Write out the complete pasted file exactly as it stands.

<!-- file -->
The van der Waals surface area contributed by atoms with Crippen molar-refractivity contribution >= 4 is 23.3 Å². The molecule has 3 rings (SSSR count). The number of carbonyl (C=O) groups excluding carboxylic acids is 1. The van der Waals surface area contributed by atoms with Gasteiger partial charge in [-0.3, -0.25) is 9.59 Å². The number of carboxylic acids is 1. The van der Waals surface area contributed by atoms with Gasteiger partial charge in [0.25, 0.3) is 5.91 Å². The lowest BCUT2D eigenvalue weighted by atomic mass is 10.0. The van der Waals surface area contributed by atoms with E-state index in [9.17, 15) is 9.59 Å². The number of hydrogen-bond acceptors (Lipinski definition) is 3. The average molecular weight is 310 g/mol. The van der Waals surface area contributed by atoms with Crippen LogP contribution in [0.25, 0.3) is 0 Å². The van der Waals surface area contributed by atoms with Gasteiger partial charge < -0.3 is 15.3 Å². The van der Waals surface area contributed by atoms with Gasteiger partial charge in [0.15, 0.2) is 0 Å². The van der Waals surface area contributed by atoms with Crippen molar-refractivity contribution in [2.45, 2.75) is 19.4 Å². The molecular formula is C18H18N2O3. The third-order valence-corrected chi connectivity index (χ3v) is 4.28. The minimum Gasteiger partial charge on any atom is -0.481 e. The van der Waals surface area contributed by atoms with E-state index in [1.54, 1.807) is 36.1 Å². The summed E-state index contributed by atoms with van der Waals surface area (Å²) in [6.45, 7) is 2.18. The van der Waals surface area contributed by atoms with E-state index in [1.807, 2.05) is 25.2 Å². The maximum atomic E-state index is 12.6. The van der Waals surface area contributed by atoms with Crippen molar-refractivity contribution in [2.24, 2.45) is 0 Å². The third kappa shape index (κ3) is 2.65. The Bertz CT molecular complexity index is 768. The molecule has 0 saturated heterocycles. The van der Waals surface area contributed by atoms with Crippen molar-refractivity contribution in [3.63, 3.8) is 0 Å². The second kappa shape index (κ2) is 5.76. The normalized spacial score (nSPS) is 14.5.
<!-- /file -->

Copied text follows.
The van der Waals surface area contributed by atoms with Crippen molar-refractivity contribution >= 4 is 23.3 Å². The molecule has 3 rings (SSSR count). The number of carbonyl (C=O) groups excluding carboxylic acids is 1. The van der Waals surface area contributed by atoms with Gasteiger partial charge in [-0.3, -0.25) is 9.59 Å². The number of carboxylic acids is 1. The van der Waals surface area contributed by atoms with Gasteiger partial charge in [0.25, 0.3) is 5.91 Å². The lowest BCUT2D eigenvalue weighted by atomic mass is 10.0. The van der Waals surface area contributed by atoms with E-state index in [9.17, 15) is 9.59 Å². The number of hydrogen-bond acceptors (Lipinski definition) is 3. The average molecular weight is 310 g/mol. The van der Waals surface area contributed by atoms with Crippen LogP contribution in [0.25, 0.3) is 0 Å². The van der Waals surface area contributed by atoms with Gasteiger partial charge < -0.3 is 15.3 Å². The van der Waals surface area contributed by atoms with Gasteiger partial charge in [0.15, 0.2) is 0 Å². The van der Waals surface area contributed by atoms with Crippen molar-refractivity contribution in [2.45, 2.75) is 19.4 Å². The molecular formula is C18H18N2O3. The third-order valence-corrected chi connectivity index (χ3v) is 4.28. The minimum Gasteiger partial charge on any atom is -0.481 e. The van der Waals surface area contributed by atoms with E-state index in [1.54, 1.807) is 36.1 Å². The summed E-state index contributed by atoms with van der Waals surface area (Å²) in [6.45, 7) is 2.18. The van der Waals surface area contributed by atoms with E-state index in [1.807, 2.05) is 25.2 Å². The maximum atomic E-state index is 12.6. The van der Waals surface area contributed by atoms with Crippen molar-refractivity contribution in [2.24, 2.45) is 0 Å². The third kappa shape index (κ3) is 2.65. The Bertz CT molecular complexity index is 768. The molecule has 0 saturated heterocycles. The van der Waals surface area contributed by atoms with Crippen molar-refractivity contribution in [3.63, 3.8) is 0 Å². The second kappa shape index (κ2) is 5.76. The normalized spacial score (nSPS) is 14.5.